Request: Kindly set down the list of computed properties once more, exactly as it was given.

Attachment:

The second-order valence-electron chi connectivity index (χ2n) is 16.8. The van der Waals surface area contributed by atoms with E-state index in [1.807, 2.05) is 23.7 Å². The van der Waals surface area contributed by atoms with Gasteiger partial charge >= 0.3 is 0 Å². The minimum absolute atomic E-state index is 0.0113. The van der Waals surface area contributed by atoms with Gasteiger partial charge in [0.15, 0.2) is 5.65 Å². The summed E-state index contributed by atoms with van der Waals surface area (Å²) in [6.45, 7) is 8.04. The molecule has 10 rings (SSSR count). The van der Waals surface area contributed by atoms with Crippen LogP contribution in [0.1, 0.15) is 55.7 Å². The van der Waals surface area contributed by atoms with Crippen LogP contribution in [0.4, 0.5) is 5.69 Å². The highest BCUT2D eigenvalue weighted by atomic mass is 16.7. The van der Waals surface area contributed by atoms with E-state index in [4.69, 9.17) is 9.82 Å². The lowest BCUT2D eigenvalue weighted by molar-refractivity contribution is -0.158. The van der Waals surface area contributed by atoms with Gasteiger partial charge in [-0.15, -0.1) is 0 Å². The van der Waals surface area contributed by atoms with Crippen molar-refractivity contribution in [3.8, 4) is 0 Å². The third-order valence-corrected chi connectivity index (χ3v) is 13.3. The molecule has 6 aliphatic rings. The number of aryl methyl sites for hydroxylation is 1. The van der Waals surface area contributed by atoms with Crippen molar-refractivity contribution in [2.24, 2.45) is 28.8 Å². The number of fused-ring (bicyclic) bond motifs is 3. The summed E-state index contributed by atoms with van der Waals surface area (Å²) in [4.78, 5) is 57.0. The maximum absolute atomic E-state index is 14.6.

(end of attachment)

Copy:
The second-order valence-electron chi connectivity index (χ2n) is 16.8. The van der Waals surface area contributed by atoms with E-state index in [1.807, 2.05) is 23.7 Å². The van der Waals surface area contributed by atoms with Gasteiger partial charge >= 0.3 is 0 Å². The minimum absolute atomic E-state index is 0.0113. The van der Waals surface area contributed by atoms with Gasteiger partial charge in [0.15, 0.2) is 5.65 Å². The summed E-state index contributed by atoms with van der Waals surface area (Å²) in [6.45, 7) is 8.04. The molecule has 10 rings (SSSR count). The van der Waals surface area contributed by atoms with Crippen LogP contribution in [0.1, 0.15) is 55.7 Å². The van der Waals surface area contributed by atoms with Crippen LogP contribution in [0.4, 0.5) is 5.69 Å². The highest BCUT2D eigenvalue weighted by atomic mass is 16.7. The van der Waals surface area contributed by atoms with E-state index in [4.69, 9.17) is 9.82 Å². The lowest BCUT2D eigenvalue weighted by molar-refractivity contribution is -0.158. The van der Waals surface area contributed by atoms with Gasteiger partial charge in [-0.15, -0.1) is 0 Å². The van der Waals surface area contributed by atoms with Crippen molar-refractivity contribution in [3.8, 4) is 0 Å². The third-order valence-corrected chi connectivity index (χ3v) is 13.3. The molecule has 6 aliphatic rings. The number of aryl methyl sites for hydroxylation is 1. The van der Waals surface area contributed by atoms with Crippen molar-refractivity contribution in [2.24, 2.45) is 28.8 Å². The number of fused-ring (bicyclic) bond motifs is 3. The summed E-state index contributed by atoms with van der Waals surface area (Å²) in [4.78, 5) is 57.0. The maximum absolute atomic E-state index is 14.6.